We Should Support SMMUSD's Attempts to Develop a Social Justice Component for its Curricula
As a former teacher, I have used these materials with great success in examining entrenched attitudes and beliefs and in generating dialogue among students from quite different backgrounds
September 1, 2020
In a front page article about the SMMUSD's attempts to develop a social justice component for its curricula, writer Corva Corax disputes the motives behind and possible efficacy of this effort. https://www.smobserved.com/story/2020/08/30/news/smmusd-in-dangerous-waters-with-social-justice-journey-lacks-any-critical-thinking-about-race-and-school-achievement/4868.html
The curriculum would closely follow 20 social justice standards developed by the well-respected Southern Poverty Law Center, through its Teaching Tolerance Program. As a former teacher, I have used these materials with great success in examining entrenched attitudes and beliefs and in generating dialogue among students from quite different backgrounds.
I was not surprised by Corax's critique of the methodology. The points raised deserve discussion. What was stunning to me were Corax's comments about George Floyd, especially the use of the term. "alleged murder" and the comment relating Floyd's death and "an achievement gap" to being "not as disconnected as one would imagine given the level of fentanyl in Floyd's body."
Let's just recall that the Hennepin County Chief Medical Examiner ruled George Floyd's death a homicide, despite the fact that he had fentanyl in his body at the time. How many people, Corax included, would survive being chocked by the full weight of a man, six feet tall weighing 167 lbs., knee on neck? The medical officer states that fentanyl could be fatal "under normal circumstances." What's "normal" about being chocked for nearly nine minutes with the force of 167 pounds behind it?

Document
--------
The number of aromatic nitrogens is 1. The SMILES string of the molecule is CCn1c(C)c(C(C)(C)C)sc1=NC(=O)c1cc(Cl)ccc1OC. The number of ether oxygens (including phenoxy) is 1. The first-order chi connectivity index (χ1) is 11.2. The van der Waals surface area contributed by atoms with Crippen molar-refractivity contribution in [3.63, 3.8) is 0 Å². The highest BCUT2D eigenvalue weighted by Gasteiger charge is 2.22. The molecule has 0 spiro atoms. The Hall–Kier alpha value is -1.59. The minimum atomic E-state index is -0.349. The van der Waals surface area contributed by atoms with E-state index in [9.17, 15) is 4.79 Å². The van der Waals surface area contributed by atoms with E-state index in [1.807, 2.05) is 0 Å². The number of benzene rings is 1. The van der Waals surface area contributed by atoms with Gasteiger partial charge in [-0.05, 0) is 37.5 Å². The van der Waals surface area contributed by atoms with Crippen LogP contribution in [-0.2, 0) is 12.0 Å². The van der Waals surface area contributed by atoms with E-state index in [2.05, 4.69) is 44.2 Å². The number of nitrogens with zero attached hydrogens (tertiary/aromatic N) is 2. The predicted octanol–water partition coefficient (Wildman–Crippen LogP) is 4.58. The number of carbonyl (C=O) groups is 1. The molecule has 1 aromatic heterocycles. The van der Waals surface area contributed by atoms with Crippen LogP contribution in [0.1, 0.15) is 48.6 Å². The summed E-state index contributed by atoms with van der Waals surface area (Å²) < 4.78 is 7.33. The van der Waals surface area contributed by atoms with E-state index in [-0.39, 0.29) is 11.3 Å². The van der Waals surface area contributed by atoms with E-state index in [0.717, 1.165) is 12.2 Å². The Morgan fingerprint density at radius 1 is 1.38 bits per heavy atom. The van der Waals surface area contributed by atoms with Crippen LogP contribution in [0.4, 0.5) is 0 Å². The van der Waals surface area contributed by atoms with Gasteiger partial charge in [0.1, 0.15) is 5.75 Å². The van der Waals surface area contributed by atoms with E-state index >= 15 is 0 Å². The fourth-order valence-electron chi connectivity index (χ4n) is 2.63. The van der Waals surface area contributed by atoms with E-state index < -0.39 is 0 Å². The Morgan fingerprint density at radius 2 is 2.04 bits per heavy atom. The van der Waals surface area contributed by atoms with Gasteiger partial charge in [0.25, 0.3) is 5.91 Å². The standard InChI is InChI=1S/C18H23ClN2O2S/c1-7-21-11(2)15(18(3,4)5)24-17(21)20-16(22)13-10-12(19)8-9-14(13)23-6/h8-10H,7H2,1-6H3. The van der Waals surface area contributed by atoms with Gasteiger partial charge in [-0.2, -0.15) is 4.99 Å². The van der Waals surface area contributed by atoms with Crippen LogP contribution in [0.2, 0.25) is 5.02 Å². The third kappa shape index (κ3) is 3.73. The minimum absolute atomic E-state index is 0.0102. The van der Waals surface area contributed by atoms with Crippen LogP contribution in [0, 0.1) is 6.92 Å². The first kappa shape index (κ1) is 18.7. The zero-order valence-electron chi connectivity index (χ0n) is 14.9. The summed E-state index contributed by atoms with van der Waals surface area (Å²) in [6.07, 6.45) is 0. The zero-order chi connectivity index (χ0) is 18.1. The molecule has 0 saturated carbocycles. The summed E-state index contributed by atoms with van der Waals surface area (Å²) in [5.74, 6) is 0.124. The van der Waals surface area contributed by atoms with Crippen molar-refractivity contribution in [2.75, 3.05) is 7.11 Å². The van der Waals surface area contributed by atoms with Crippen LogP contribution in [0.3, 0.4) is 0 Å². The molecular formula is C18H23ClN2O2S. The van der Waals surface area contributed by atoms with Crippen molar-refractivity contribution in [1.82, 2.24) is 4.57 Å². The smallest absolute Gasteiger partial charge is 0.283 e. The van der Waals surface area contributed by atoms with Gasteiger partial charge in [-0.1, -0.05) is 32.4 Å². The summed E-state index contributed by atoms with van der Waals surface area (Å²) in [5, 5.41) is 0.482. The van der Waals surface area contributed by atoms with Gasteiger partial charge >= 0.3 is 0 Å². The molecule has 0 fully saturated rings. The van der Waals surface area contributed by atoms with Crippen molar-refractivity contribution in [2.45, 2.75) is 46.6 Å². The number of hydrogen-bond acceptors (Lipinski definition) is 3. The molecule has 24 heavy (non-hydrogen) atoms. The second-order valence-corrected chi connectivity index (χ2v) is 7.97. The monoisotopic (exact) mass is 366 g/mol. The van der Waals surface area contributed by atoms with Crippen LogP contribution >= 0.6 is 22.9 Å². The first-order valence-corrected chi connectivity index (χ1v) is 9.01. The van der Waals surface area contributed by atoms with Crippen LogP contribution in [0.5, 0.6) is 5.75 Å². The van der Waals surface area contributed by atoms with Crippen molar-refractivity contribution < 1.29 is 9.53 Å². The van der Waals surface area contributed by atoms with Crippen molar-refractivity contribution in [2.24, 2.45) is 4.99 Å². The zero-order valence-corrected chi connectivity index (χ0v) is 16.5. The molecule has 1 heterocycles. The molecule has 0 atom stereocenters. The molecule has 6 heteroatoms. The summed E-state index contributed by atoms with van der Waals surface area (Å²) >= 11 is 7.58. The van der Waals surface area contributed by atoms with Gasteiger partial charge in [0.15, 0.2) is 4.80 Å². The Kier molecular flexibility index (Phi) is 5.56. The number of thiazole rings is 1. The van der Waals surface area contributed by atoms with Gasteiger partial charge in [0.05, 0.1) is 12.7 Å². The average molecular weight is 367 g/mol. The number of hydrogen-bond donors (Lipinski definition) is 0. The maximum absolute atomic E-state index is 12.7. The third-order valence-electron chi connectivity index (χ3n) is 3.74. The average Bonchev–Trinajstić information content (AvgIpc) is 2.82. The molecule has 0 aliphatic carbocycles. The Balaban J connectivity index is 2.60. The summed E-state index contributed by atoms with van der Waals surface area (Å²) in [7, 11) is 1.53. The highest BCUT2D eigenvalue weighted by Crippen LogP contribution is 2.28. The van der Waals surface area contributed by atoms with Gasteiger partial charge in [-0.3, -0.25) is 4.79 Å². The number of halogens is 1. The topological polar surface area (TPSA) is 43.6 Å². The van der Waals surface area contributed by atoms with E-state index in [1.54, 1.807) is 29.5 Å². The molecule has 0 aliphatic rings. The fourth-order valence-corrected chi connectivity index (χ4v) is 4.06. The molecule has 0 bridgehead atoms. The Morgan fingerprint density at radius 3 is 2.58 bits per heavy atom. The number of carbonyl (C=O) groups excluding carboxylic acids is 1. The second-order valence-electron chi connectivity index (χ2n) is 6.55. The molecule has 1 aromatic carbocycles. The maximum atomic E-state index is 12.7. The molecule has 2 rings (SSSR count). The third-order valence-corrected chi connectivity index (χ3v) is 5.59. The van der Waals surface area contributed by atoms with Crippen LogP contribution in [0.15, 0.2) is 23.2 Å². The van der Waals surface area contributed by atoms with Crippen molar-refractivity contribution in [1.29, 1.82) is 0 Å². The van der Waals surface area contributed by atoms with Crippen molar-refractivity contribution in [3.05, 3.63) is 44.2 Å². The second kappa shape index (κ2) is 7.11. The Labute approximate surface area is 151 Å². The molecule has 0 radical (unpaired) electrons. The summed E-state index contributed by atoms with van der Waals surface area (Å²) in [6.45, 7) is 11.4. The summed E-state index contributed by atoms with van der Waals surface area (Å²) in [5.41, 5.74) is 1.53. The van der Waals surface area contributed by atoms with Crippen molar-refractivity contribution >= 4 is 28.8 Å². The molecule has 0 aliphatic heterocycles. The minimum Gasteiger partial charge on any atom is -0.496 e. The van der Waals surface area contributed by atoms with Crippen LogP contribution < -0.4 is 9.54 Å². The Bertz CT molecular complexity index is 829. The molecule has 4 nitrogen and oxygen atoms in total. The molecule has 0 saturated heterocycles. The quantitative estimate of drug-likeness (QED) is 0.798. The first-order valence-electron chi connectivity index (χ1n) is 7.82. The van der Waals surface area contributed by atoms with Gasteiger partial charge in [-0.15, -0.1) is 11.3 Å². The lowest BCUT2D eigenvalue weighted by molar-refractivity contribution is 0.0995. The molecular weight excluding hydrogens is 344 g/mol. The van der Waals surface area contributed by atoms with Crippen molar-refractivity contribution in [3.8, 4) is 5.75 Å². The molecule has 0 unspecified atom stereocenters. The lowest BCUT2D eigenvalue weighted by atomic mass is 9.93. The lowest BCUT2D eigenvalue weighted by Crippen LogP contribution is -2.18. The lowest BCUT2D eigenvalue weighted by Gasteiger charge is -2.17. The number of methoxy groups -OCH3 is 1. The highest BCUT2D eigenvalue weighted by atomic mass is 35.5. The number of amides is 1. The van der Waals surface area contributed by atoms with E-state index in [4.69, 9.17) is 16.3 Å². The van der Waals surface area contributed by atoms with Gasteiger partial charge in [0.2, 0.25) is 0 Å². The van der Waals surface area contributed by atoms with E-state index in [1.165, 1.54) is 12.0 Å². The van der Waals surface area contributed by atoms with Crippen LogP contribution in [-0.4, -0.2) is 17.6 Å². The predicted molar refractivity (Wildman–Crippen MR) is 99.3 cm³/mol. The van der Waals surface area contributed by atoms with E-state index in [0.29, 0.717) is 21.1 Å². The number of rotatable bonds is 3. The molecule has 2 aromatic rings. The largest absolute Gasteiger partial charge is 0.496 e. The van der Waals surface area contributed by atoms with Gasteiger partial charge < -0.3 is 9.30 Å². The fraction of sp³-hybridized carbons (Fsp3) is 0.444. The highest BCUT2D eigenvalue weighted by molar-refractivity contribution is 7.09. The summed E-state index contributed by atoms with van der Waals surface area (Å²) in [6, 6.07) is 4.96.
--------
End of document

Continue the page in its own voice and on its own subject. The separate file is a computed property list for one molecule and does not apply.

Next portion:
Corax cites Thomas Sowell, a notable conservative-libertarian economist (who also calls for the legalization of all drugs), to bolster the article's claim that minority disparities in educational achievement have nothing to do with whether schools are well-funded or not. This assertion, which presents no logical support for the avowed purpose of the article, to critique SMMUSD's social justice curriculum, is flat out wrong. While school funding can be misspent, when spent on class size, hiring the best teachers and training/mentoring the others, acquiring the best texts and technology, etc. the results produce well-educated students, whatever their backgrounds.
Finally, Corax asserts in the last paragraph that "the students themselves are the only possible agents of their own improvement". This leaves by the roadside all other variables that affect educational outcomes, school resources and quality of instruction, parenting, community cohesion, students' safety and nutrition, among others.
Corax heads this parade of soft-headed claims as "A Logical Opinion." If logic has anything to do with correct, reliable inferences, then that heading is pure comic irony.
Bruce Lebedoff Anders, Culver City CA